Duration of the Increase in Early Postoperative Mortality After Elective Hip and Knee Replacement

Lie, Stein Atle; Pratt, Nicole; Ryan, Philip; Engesæter, Lars B.; Havelin, Leif I.; Furnes, Ove; Graves, Stephen
January 2010
Journal of Bone & Joint Surgery, American Volume;Jan2010, Vol. 92-A Issue 1, p58
Academic Journal
Background: There is increased early postoperative mortality after elective joint replacement surgery. However, the magnitude and duration of the increased mortality are uncertain. Methods: Data on total knee and total hip replacement from the comprehensive national registries in Australia and Norway were assessed. Only patients between fifty and eighty years of age with osteoarthritis were included. Overall, the study included 81,856 patients with a total knee replacement and 106,254 patients with a total hip replacement. Smoothed intensity curves were calculated to show the change in mortality for the early postoperative period, whereas the effects of risk factors were studied with use of the nonparametric additive Aalen model. Results: We found that early postoperative mortality was increased for the first twenty-six postoperative days (95% confidence interval, twenty-two to forty-one days). The excess mortality, compared with a baseline mortality (calculated as the average mortality from Day 100 to Day 200), for these twenty-six days was estimated to be 0.12% (95% confidence interval, 0.11% to 0.14%). The most important risk factors for excessive early postoperative mortality were male sex and high age (more than seventy years of age). Conclusions: There is an increased, but low, early postoperative mortality following lower extremity joint replacement surgery. The excess mortality persists, but steadily decreases, for approximately the first twenty-six postoperative days. Level of Evidence: Prognostic Level II. See Instructions to Authors for a complete description of levels of evidence.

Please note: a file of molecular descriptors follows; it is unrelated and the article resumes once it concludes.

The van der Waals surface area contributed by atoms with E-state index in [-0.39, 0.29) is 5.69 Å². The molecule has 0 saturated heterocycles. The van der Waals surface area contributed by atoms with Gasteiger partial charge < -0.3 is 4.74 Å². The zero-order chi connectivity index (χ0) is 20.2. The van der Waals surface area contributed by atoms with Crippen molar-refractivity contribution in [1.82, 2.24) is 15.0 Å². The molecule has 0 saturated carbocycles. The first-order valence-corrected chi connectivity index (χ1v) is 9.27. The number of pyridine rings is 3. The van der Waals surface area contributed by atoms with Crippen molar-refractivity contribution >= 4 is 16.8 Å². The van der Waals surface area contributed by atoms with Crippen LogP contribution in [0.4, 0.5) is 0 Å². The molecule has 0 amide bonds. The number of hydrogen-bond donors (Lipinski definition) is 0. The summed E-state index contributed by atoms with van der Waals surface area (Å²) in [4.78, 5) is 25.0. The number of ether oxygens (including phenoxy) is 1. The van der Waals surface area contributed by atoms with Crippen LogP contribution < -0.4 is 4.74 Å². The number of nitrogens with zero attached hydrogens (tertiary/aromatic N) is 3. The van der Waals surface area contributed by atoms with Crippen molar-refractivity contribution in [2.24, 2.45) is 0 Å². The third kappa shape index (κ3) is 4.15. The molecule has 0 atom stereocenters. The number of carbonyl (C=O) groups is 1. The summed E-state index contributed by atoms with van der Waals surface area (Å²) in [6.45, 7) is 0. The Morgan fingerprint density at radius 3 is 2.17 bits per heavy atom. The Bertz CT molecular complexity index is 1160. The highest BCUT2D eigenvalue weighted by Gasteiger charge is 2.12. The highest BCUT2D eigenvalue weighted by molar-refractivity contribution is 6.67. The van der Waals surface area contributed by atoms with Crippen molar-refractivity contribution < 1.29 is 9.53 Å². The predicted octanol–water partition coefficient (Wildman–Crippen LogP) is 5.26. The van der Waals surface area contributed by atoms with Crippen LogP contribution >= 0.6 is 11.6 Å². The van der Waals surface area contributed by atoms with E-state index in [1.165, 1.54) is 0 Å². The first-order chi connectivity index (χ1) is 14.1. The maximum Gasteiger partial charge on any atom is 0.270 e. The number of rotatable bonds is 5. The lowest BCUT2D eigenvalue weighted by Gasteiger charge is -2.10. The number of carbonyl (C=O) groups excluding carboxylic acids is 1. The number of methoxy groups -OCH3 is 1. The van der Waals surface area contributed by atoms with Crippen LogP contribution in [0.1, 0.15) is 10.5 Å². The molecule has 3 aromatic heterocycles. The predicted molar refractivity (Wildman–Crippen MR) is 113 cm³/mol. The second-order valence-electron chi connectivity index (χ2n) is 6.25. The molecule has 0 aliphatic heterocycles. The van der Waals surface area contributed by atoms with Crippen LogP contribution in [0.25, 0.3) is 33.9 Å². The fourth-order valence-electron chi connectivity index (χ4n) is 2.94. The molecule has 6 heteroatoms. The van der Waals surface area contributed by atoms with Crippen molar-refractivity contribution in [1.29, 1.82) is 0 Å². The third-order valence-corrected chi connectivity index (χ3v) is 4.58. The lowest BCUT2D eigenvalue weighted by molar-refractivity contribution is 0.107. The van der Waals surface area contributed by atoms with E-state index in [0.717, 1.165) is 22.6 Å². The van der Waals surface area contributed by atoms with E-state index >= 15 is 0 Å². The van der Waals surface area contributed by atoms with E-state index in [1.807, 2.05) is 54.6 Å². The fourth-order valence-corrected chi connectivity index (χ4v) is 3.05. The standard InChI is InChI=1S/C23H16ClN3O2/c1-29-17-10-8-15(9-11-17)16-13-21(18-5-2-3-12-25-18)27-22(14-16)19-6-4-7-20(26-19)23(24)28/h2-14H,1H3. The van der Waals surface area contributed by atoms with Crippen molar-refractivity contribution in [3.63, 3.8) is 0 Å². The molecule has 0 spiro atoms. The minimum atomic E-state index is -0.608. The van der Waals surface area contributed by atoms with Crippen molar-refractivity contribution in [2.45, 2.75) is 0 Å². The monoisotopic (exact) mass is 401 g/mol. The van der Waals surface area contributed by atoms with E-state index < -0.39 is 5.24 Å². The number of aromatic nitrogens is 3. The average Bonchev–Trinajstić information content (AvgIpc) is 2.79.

Related Articles

  • Comparing patient outcomes after THA and TKA: is there a difference?  // Advances in Orthopaedics;Sep2010, Vol. 2 Issue 3, p116 

    The findings of this study suggest that patients undergoing primary total hip arthroplasty have better clinical outcomes than patients undergoing primary total knee arthroplasty at 1-year follow-up.